The Associated Press
SIOUX FALLS, S.D. — A South Dakota pork processing plant took its first steps toward reopening on May 4 after being shuttered for over two weeks because of a coronavirus outbreak that infected more than 800 employees.
As two departments opened at the Smithfield Foods plant in Sioux Falls, employees filed through a tent where they were screened for fever and other signs of COVID-19. Some said they felt the measures Smithfield has taken would protect them from another virus outbreak, while others were not confident that infections could be halted in a crowded plant.
Lydia Toby, who works in the ground seasoned pork department, said she was “kind of worried” as she entered the plant before 6 a.m. for her first shift in over two weeks. The company met employees in her department on May 1and explained they had installed dividers on the production line and would require everyone to wear masks.
“I think it’s going to be OK,” she said.
In the wake of an executive order from President Donald Trump ordering meat plants to remain open, Arkansas-based Tyson Foods was also resuming “limited production” Monday at its pork plant in Logansport, Ind., where nearly 900 employees tested positive. And the JBS pork plant in Worthington, Minn. — just an hour east of Smithfield’s South Dakota plant — planned a partial reopening on May 6.
Democratic presidential candidate Joe Biden on May 4 called meatpacking plants — along with nursing homes — “the most dangerous places there are right now.” He called for greater protections for meatpacking workers.
“They designate them as essential workers and then treat them as disposable,” Biden said.
In a teleconference town hall with the League of United Latin American Citizens, Biden also noted that their employees may include workers who are in the country illegally and are afraid to seek medical help.
Virginia-based Smithfield is offering COVID-19 testing to all employees and their family members, according to a text message sent to employees and seen by The Associated Press. The message told employees to report to a local high school to be tested. It wasn’t clear if testing was required before employees could return, and Smithfield didn’t immediately respond to questions.
About 250 employees were told to report to work on May 4, according to the union that represents them. The plant employees about 3,700 workers and produces roughly 5 percent of the nation’s pork.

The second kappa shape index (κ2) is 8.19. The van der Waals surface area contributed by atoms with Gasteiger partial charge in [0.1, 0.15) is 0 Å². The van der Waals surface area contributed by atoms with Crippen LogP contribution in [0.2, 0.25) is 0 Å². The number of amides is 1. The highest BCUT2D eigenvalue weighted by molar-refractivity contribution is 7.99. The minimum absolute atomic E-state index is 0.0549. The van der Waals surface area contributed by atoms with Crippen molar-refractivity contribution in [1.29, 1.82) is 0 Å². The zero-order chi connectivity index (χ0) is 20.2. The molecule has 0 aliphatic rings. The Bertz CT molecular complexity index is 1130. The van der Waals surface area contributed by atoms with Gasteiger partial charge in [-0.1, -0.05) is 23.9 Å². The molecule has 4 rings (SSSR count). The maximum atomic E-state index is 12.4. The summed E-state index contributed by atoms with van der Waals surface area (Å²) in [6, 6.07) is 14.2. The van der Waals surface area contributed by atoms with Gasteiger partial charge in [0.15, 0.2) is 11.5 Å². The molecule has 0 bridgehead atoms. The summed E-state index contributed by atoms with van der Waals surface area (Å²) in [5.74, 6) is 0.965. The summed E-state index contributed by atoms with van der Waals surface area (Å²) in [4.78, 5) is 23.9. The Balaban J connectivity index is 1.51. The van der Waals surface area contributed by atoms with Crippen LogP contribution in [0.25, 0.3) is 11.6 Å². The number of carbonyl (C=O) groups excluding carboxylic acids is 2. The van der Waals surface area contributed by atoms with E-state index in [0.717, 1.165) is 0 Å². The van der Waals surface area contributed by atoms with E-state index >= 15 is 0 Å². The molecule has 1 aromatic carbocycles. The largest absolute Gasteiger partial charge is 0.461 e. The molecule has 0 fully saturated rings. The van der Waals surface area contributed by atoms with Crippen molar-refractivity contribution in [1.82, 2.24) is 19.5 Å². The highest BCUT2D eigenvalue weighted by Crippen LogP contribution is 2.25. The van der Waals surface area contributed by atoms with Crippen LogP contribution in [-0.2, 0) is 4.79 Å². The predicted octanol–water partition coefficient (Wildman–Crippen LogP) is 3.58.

Salaheldin Ahmed, who works in a department that has not yet reopened, said he was called in by plant management to look at changes in the plant.
“They fixed a lot of things,” he said, describing how workers would be spread apart where possible.
According to a Centers for Disease Control and Prevention report released on May 1, more than 4,900 workers at meat and poultry processing facilities have been diagnosed with the coronavirus, including 20 who died. Some states didn’t provide data, so the actual count is believed to be higher. The true number of COVID-19 infections is also thought to be far higher than the number of confirmed cases because many people haven’t been tested and studies suggest people can be infected without feeling sick.
The CDC researchers said plant workers may be at risk for a number of reasons, including difficulties with physical distancing and hygiene, and crowded living and transportation conditions. They suggested enhanced disinfection and that workers get regular screening for the virus, more space from co-workers and training materials in their native languages. Many meatpacking employees are immigrants; a CDC report on the Smithfield outbreak found that employees there spoke about 40 different languages.
The United Food and Commercial Workers union, which represents roughly 80 percent of beef and pork workers and 33 percent of poultry workers nationwide, has called for stricter measures than the CDC recommendations, including mandating that workers be spaced 6 feet apart on production lines. It has appealed to governors for help enforcing worker safety rules. The union also wants to get rid of waivers that allow some plants to operate at faster speeds.
As plants warily reopen or others operate at diminished capacity with many workers staying home sick or in fear, it’s unclear Trump’s order will guarantee an unbroken supply of meat.
Tyson Foods reported record meat sales in the first quarter but warned investors on May 4 that it faces continued production slowdowns. Company officials said it expected lower productivity “in the short term until local infection rates begin to decrease.”
Zach Medhaug, a maintenance employee at Tyson’s pork plant in Waterloo, Iowa, said he will feel comfortable returning to work when the plant reopens, even as he fears that one of his closest colleagues may soon die from the coronavirus.
Jose Ayala, 44, is in critical condition on a ventilator at the University of Iowa Hospitals and Clinics after catching the virus a month ago. Medhaug has been calling Ayala, who is medically paralyzed but may still be able to hear, encouraging him to keep fighting.
Medhaug tested positive himself for the coronavirus on April 20. He said he had mild symptoms and expects to return to work at the plant, which suspended production April 22. Medhaug said Tyson has made key safety changes, such as vowing to enforce rather than just encourage social distancing and providing employees with masks instead of telling them to bring their own.
“That’s a huge step,” he said. “The people returning, I see them having a better chance of not getting it at all.”